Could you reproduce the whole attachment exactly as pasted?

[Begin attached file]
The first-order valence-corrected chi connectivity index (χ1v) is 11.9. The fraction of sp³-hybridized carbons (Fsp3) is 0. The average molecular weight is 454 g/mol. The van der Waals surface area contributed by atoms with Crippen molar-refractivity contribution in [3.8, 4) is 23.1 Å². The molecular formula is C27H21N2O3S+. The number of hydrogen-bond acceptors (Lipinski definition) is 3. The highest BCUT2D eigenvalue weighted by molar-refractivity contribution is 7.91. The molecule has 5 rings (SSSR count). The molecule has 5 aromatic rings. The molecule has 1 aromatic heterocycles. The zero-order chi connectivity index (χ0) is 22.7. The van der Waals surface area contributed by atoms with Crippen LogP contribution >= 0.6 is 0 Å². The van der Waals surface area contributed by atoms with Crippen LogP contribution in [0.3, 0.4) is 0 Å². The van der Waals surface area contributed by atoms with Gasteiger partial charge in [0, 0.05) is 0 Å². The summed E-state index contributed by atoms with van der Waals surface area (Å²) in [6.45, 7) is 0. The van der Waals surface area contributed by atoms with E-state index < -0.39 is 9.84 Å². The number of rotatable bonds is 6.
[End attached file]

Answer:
The first-order valence-corrected chi connectivity index (χ1v) is 11.9. The fraction of sp³-hybridized carbons (Fsp3) is 0. The average molecular weight is 454 g/mol. The van der Waals surface area contributed by atoms with Crippen molar-refractivity contribution in [3.8, 4) is 23.1 Å². The molecular formula is C27H21N2O3S+. The number of hydrogen-bond acceptors (Lipinski definition) is 3. The highest BCUT2D eigenvalue weighted by molar-refractivity contribution is 7.91. The molecule has 5 rings (SSSR count). The molecule has 5 aromatic rings. The molecule has 1 aromatic heterocycles. The zero-order chi connectivity index (χ0) is 22.7. The van der Waals surface area contributed by atoms with Crippen LogP contribution >= 0.6 is 0 Å². The van der Waals surface area contributed by atoms with Crippen LogP contribution in [0.3, 0.4) is 0 Å². The van der Waals surface area contributed by atoms with Gasteiger partial charge in [0, 0.05) is 0 Å². The summed E-state index contributed by atoms with van der Waals surface area (Å²) in [6.45, 7) is 0. The van der Waals surface area contributed by atoms with E-state index < -0.39 is 9.84 Å². The number of rotatable bonds is 6.